Making a paradigm shift in the fight against desertification and drought

Press Release

Bonn, Germany, 16 February 2011 – “The international community’s battle against desertification and the effects of drought is on the threshold of a paradigm shift,” Mr. Luc Gnacadja, Executive Secretary of the UN Convention to Combat Desertification (UNCCD) has said, ahead of a global conference on the Convention opening today at the World Conference Center Bonn, in Germany.

“During the last four decades, initiatives to combat desertification and to mitigate the effects of drought lacked defined impact indicators. That is set to change when we meet next week to clarify the benchmarks to be used, going forward, to assess progress both in terms of the immediate action to be taken and long term change,” Mr. Gnacadja added.

The second special session of the Committee for Science and Technology (CST S-2) which will take place from 16-18 February will focus on the methodologies to be used to measure changes in land cover status and the proportion of the population living above the poverty line in areas affected by desertification. These are the two mandatory indicators to measure impact agreed upon at the 2009 Conference of the Parties to the Convention. The CST is a subsidiary body of the Convention.

“For nearly four decades, scientific consensus about the scope of land degradation and its global impact on livelihoods have been elusive. So, although countries and experts have been monitoring phenomena such as desertification, land degradation and drought, we cannot collectively determine its impacts because there is no harmonized approach or agreement on how to approach these assessments,” according to Professor Klaus Kellner, Chair of the CST 9 Bureau.

“What the CST embarked on in 2008, and the focus of this session in particular, is to make progress towards developing this kind of a framework,” he said. “A framework that any country should can apply, and whose results can provide a basis for comparison across time and countries. In the long-term, the data would be aggregated at various levels and provide clarity about the scope of desertification globally or regionally. Data aggregation would enable parties to decide on the targets to aim for to guarantee the long-term sustainability of the drylands,” Prof. Kellner added.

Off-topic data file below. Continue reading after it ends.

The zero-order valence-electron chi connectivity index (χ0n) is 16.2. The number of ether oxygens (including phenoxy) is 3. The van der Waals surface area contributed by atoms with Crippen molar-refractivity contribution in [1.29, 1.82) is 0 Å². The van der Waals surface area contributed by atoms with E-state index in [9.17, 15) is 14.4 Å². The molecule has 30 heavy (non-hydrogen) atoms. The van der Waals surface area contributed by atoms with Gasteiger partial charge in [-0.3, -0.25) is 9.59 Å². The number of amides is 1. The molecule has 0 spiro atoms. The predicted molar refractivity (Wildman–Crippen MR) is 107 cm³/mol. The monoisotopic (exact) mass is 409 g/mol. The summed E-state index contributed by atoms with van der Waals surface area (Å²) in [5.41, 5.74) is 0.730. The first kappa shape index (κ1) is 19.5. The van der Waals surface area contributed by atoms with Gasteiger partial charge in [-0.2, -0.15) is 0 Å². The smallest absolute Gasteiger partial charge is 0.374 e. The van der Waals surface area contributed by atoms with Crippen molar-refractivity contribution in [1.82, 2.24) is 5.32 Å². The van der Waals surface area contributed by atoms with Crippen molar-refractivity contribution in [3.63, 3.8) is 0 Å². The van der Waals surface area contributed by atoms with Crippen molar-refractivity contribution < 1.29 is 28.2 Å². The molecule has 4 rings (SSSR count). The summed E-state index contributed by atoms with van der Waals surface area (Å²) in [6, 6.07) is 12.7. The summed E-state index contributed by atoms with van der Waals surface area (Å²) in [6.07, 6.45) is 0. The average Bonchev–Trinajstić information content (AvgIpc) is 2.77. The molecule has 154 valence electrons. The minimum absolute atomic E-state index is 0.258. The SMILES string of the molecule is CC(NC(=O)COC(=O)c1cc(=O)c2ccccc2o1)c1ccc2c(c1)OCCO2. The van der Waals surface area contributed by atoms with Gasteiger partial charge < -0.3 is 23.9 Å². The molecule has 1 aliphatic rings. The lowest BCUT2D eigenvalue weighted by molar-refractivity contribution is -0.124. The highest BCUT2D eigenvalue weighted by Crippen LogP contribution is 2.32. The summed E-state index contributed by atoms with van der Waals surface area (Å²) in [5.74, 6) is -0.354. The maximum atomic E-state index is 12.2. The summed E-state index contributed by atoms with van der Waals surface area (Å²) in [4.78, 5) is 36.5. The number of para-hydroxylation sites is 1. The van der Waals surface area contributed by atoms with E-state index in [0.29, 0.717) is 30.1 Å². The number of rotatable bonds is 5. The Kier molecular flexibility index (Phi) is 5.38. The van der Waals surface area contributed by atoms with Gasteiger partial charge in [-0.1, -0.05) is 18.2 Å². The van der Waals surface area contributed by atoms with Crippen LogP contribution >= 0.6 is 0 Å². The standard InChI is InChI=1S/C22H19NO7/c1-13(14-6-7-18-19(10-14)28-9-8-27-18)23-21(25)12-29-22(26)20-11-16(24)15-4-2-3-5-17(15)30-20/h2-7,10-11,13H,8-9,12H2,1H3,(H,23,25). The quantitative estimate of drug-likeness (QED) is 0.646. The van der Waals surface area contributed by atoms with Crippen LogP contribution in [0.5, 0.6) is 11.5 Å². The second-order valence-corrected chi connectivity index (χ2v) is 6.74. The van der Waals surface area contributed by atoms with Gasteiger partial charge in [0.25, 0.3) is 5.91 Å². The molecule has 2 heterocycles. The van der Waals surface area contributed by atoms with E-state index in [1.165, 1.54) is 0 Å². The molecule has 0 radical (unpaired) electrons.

The meetings are path breaking for another reason. For the first time in the history of the Convention, the reports on the actions countries, civil society organizations and international organizations have taken to combat desertification and to mitigate the effects of drought will be based on one template with performance indicators, known as the Performance Review and Assessment of Implementation System, PRAIS. The reports, to be reviewed at the ninth session of the Committee for the Review of the Implementation (CRIC 9) meeting of 21-25 February, are expected to provide the baseline for future performance assessments.

“The development of PRAIS marks a defining moment for the Convention. At last, a clearer picture on the global state of investment and public expenditure into sustainable land management is starting to emerge. Precious data on the volume, source, geographic distribution and sectoral allocation of financial resources is now available, arming countries with the necessary tools to increase domestic budgetary allocations, and seize innovative opportunities at the national and international levels’’ adds Mr. Christian Mersmann, Managing Director of the Global Mechanism of the UNCCD.

CRIC is a subsidiary body of the Convention. The PRAIS was jointly developed by the UNCCD secretariat, the Global Mechanism of the UNCCD, the Global Environment Facility (GEF), United Nations Environment Programme (UNEP) and UNEP’s World Conservation Monitoring Center (UNEP-WCMC) in close consultation with the regional groupings of the Convention.

The recommendations from the CST S-2 and CRIC 9 will be transmitted to the tenth session of Conference of the Parties (COP 10) for consideration when it meets in Changwon City, Republic of Korea, in October 2011.

Established in 1994, the United Nations Convention to Combat Desertification (UNCCD) is the sole legally binding international agreement linking environment and development issues to the land agenda. The Convention focuses on all the world’s drylands, home to over 2 billion people, 50% of the world’s livestock and accounting for 44% of all cultivated ecosystems. The Convention’s 194 Parties are dedicated to combating land degradation and mitigating the effects of drought in the drylands by improving the living conditions of the affected populations and ecosystems.